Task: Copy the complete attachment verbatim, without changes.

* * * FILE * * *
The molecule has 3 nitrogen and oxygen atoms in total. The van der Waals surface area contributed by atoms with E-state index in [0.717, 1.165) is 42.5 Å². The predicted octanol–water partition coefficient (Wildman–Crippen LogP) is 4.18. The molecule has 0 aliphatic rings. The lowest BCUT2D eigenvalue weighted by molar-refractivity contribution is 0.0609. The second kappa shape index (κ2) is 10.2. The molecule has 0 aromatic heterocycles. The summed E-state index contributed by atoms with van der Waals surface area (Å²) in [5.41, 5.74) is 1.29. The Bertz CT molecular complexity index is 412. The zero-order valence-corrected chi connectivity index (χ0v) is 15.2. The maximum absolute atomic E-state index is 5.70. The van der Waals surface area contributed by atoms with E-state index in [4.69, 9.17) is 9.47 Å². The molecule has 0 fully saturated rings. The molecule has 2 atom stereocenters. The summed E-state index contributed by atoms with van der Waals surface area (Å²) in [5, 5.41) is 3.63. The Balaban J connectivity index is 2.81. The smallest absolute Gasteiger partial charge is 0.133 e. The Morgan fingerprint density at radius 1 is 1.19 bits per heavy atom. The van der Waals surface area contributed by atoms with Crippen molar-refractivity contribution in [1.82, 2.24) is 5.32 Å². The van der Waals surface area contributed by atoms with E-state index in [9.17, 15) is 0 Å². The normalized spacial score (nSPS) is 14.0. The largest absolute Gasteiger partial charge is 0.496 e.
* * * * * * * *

The molecule has 3 nitrogen and oxygen atoms in total. The van der Waals surface area contributed by atoms with E-state index in [0.717, 1.165) is 42.5 Å². The predicted octanol–water partition coefficient (Wildman–Crippen LogP) is 4.18. The molecule has 0 aliphatic rings. The lowest BCUT2D eigenvalue weighted by molar-refractivity contribution is 0.0609. The second kappa shape index (κ2) is 10.2. The molecule has 0 aromatic heterocycles. The summed E-state index contributed by atoms with van der Waals surface area (Å²) in [5.41, 5.74) is 1.29. The Bertz CT molecular complexity index is 412. The zero-order valence-corrected chi connectivity index (χ0v) is 15.2. The maximum absolute atomic E-state index is 5.70. The van der Waals surface area contributed by atoms with E-state index in [4.69, 9.17) is 9.47 Å². The molecule has 0 fully saturated rings. The molecule has 2 atom stereocenters. The summed E-state index contributed by atoms with van der Waals surface area (Å²) in [5, 5.41) is 3.63. The Balaban J connectivity index is 2.81. The smallest absolute Gasteiger partial charge is 0.133 e. The Morgan fingerprint density at radius 1 is 1.19 bits per heavy atom. The van der Waals surface area contributed by atoms with Crippen molar-refractivity contribution in [1.82, 2.24) is 5.32 Å². The van der Waals surface area contributed by atoms with E-state index in [9.17, 15) is 0 Å². The normalized spacial score (nSPS) is 14.0. The largest absolute Gasteiger partial charge is 0.496 e.